Sometimes I drive around the region where I live and talk with farmers. I've never had a bad conversation with a farmer. One Texan rancher I interviewed for a magazine article eighteen years ago was a racist and mentioned it, but otherwise no. Farmers tend to be really interesting.
So when one offered me a bag of onions last weekend because I pleased him via Twitter, I threw a couple of digital devices into the back of the car as bait for the kids, then begged a supportive and onion-friendly woman who lives with me to go driving. Our path led south, into the Black Dirt region. Once we piled out of the car near Pine Island, NY, onion farmer Chris Pawelski informed me that I was standing on the largest patch of U.S. muck outside of the Everglades.
Good ol' muck.
The Black Dirt region was formerly known as the Drowned Lands. Chris's family has been farming onions in that muck—the incredibly rich soil of the Walkill River floodplain, deposited over eons when what's now the Walkill was the Hudson's route to the sea—for four generations. He's good at it. The bag he gave us has yielded one tasty soup so far. The remaining 49.5 pounds will take us deep into next year.
Back to the muck real quick: Chris told me that some of the topsoil in the Black Dirt is 18 feet deep. (That's a lot.)
He also told me a few other things. In fact, what happened when I met Chris was that he engaged me in fascinating conversation about onion farming, about the region, about its soil, about the way political realities impact the people who farm it, about the history of his house and family, about the time he tried to sell a bag of onions on eBay for $150,000, and about this one time when some guys came prowling around looking to steal scrap metal. Although we only visited for a half hour, he covered a lot—and he didn't seem to talk fast. He even asked questions and got our story.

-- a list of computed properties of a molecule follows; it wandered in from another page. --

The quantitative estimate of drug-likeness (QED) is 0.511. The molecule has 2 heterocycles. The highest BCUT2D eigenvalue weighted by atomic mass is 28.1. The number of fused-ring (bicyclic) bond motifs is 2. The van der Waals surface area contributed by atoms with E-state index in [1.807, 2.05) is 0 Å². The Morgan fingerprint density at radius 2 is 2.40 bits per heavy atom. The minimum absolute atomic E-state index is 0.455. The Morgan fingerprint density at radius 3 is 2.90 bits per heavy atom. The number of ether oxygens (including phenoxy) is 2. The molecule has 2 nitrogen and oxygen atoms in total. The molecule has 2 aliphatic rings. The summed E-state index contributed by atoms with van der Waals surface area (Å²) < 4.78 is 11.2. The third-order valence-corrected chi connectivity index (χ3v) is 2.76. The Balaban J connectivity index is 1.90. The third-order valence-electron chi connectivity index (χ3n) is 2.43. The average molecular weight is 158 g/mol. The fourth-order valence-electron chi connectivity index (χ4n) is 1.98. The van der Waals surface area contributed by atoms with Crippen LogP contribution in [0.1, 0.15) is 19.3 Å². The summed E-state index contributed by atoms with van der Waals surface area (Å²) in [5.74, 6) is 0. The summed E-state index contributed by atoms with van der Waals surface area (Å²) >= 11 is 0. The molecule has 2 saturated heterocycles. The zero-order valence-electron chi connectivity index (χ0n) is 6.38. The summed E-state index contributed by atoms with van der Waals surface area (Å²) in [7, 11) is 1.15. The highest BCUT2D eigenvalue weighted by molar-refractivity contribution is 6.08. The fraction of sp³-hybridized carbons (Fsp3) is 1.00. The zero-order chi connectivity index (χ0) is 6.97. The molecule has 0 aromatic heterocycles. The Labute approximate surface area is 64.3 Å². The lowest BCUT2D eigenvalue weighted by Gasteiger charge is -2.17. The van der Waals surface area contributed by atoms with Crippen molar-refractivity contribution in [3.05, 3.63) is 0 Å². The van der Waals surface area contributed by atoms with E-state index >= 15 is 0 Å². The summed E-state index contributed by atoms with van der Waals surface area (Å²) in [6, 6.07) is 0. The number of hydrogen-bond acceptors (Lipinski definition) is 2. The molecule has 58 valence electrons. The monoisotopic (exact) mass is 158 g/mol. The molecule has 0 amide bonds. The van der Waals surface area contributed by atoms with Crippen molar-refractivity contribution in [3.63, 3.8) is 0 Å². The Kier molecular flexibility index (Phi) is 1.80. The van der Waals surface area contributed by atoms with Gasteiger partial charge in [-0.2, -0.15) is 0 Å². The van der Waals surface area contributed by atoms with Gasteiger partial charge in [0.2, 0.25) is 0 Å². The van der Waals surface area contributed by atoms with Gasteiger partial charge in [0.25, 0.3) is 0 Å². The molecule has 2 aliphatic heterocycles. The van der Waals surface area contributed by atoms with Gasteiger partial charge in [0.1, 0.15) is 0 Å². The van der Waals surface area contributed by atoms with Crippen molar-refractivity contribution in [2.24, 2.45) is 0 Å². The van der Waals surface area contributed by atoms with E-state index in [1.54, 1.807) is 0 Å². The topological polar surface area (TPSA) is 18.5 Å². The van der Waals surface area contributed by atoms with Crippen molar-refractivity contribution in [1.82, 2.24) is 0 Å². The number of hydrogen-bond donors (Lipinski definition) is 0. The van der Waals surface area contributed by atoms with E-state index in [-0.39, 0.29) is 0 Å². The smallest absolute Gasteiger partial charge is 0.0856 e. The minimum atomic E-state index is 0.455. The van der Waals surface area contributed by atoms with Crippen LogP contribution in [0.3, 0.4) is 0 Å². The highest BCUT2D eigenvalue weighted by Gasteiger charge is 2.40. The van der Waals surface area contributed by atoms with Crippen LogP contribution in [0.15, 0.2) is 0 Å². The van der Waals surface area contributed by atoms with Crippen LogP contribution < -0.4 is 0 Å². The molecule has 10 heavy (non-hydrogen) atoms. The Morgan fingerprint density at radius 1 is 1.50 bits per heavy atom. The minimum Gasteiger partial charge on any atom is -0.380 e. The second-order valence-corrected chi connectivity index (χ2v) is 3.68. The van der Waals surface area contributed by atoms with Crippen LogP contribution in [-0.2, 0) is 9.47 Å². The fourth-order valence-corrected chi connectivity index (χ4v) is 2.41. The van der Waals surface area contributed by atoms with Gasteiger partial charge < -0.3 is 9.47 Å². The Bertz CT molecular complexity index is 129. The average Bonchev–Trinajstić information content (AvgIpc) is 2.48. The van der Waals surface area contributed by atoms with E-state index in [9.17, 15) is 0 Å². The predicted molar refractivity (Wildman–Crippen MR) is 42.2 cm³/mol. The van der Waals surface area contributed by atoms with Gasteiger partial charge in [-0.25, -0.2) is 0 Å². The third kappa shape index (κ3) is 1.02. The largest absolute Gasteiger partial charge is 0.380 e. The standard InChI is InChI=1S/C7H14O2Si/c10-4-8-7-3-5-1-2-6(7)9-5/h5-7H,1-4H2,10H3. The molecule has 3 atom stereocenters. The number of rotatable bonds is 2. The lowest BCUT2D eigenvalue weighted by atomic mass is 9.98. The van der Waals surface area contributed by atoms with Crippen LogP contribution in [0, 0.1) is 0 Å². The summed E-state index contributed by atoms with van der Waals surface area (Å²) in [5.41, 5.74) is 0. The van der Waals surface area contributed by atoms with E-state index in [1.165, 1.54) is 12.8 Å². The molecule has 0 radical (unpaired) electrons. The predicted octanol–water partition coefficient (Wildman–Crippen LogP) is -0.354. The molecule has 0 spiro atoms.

There's something about the way Chris talks. He's an incredibly engaging storyteller. Clearly (he's going to read this but I'll say anyway) he's honed a lot of his stories over time. He commutes to Washington and Albany only somewhat less than he commutes out to his Black Dirt fields. When he enters the corridors of power, he demands (and attracts) audience with his representatives, and works with them to help farmers. His messages are tight.
Now we come down to the flavorful bulb of this entry. Chris has written a memoir focused on his pro-farms public policy work. He's the first to admit it's a little raw right now. Cracking it open, you might find it a little rough-flavored, and strong, like an onion freshly pulled from the soil. However, he's found an editor who has promised to julienne it—maybe sauté it in a little butter, put it on low and stir for 40 minutes (or a few weeks) to get it caramelized perfectly.
But a good chef don't work for free.
...Which brings me to the very root: a request. What do I ask? I ask that you help unlock the rich dark flavors of Chris Pawelski's "Muckville" memoir with a donation to his Kickstarter campaign, which will finance a professional edit.
If you need more convincing, dice an onion (you have one) and throw it in a pan with some butter over a medium-low heat. Wait two minutes. Inhale.